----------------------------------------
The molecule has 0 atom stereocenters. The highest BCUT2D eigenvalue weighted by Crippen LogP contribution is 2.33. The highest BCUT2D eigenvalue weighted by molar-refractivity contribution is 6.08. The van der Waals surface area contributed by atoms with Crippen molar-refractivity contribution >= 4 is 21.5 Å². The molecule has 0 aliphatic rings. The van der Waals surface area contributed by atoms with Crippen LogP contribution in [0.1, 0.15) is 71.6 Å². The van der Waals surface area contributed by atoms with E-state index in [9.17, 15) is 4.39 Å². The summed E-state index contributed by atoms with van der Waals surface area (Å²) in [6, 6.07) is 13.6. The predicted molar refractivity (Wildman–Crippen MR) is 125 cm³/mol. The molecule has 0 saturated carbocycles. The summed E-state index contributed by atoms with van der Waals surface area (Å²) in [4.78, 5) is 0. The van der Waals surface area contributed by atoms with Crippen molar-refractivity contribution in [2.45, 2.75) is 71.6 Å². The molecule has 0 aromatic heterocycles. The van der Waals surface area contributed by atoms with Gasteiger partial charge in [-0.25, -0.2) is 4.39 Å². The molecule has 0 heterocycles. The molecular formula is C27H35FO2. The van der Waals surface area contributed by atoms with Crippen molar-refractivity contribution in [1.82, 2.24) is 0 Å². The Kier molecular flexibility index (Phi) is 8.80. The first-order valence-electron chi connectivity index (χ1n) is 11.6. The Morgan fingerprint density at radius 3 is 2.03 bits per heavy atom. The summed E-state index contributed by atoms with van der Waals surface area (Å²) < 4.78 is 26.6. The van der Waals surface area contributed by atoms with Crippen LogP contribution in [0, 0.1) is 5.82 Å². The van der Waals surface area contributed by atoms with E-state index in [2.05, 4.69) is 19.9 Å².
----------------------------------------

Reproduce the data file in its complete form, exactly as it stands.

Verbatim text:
The molecule has 0 atom stereocenters. The highest BCUT2D eigenvalue weighted by Crippen LogP contribution is 2.33. The highest BCUT2D eigenvalue weighted by molar-refractivity contribution is 6.08. The van der Waals surface area contributed by atoms with Crippen molar-refractivity contribution >= 4 is 21.5 Å². The molecule has 0 aliphatic rings. The van der Waals surface area contributed by atoms with Crippen LogP contribution in [0.1, 0.15) is 71.6 Å². The van der Waals surface area contributed by atoms with E-state index in [9.17, 15) is 4.39 Å². The summed E-state index contributed by atoms with van der Waals surface area (Å²) in [6, 6.07) is 13.6. The predicted molar refractivity (Wildman–Crippen MR) is 125 cm³/mol. The molecule has 0 saturated carbocycles. The summed E-state index contributed by atoms with van der Waals surface area (Å²) in [4.78, 5) is 0. The van der Waals surface area contributed by atoms with Crippen molar-refractivity contribution in [2.45, 2.75) is 71.6 Å². The molecule has 0 aromatic heterocycles. The van der Waals surface area contributed by atoms with Gasteiger partial charge in [-0.25, -0.2) is 4.39 Å². The molecule has 0 heterocycles. The molecular formula is C27H35FO2. The van der Waals surface area contributed by atoms with Crippen molar-refractivity contribution in [1.82, 2.24) is 0 Å². The Kier molecular flexibility index (Phi) is 8.80. The first-order valence-electron chi connectivity index (χ1n) is 11.6. The Morgan fingerprint density at radius 3 is 2.03 bits per heavy atom. The summed E-state index contributed by atoms with van der Waals surface area (Å²) < 4.78 is 26.6. The van der Waals surface area contributed by atoms with Crippen LogP contribution in [0, 0.1) is 5.82 Å². The van der Waals surface area contributed by atoms with E-state index in [2.05, 4.69) is 19.9 Å².